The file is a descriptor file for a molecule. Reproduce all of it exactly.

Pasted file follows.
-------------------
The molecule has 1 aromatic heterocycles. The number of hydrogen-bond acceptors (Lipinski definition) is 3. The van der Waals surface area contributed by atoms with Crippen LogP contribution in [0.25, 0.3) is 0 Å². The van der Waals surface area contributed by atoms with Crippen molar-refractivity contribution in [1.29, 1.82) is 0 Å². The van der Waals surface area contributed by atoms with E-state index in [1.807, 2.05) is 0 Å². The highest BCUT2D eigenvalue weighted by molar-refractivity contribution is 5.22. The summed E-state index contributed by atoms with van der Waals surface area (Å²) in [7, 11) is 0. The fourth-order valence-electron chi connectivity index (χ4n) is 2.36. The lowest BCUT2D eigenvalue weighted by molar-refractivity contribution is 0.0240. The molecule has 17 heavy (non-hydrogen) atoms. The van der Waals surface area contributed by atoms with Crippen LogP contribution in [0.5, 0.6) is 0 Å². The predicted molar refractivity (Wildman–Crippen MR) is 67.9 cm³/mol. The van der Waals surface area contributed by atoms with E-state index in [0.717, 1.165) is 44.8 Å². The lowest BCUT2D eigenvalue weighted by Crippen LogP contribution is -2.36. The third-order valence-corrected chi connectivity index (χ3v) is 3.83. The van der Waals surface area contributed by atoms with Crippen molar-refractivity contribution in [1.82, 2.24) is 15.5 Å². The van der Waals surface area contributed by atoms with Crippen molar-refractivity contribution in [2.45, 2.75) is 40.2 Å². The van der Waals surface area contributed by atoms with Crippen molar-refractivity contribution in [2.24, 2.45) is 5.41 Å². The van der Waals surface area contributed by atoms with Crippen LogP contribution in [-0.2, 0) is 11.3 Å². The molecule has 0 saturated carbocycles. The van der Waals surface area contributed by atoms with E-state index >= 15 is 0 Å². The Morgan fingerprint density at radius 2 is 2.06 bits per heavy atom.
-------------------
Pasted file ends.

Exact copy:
The molecule has 1 aromatic heterocycles. The number of hydrogen-bond acceptors (Lipinski definition) is 3. The van der Waals surface area contributed by atoms with Crippen LogP contribution in [0.25, 0.3) is 0 Å². The van der Waals surface area contributed by atoms with Crippen molar-refractivity contribution in [1.29, 1.82) is 0 Å². The van der Waals surface area contributed by atoms with E-state index in [1.807, 2.05) is 0 Å². The highest BCUT2D eigenvalue weighted by molar-refractivity contribution is 5.22. The summed E-state index contributed by atoms with van der Waals surface area (Å²) in [7, 11) is 0. The fourth-order valence-electron chi connectivity index (χ4n) is 2.36. The lowest BCUT2D eigenvalue weighted by molar-refractivity contribution is 0.0240. The molecule has 17 heavy (non-hydrogen) atoms. The van der Waals surface area contributed by atoms with Crippen LogP contribution in [0.5, 0.6) is 0 Å². The predicted molar refractivity (Wildman–Crippen MR) is 67.9 cm³/mol. The van der Waals surface area contributed by atoms with E-state index in [0.717, 1.165) is 44.8 Å². The lowest BCUT2D eigenvalue weighted by Crippen LogP contribution is -2.36. The third-order valence-corrected chi connectivity index (χ3v) is 3.83. The van der Waals surface area contributed by atoms with Crippen molar-refractivity contribution in [1.82, 2.24) is 15.5 Å². The van der Waals surface area contributed by atoms with Crippen molar-refractivity contribution in [2.45, 2.75) is 40.2 Å². The van der Waals surface area contributed by atoms with Crippen molar-refractivity contribution in [2.24, 2.45) is 5.41 Å². The van der Waals surface area contributed by atoms with Crippen LogP contribution in [-0.2, 0) is 11.3 Å². The molecule has 0 saturated carbocycles. The van der Waals surface area contributed by atoms with E-state index >= 15 is 0 Å². The Morgan fingerprint density at radius 2 is 2.06 bits per heavy atom.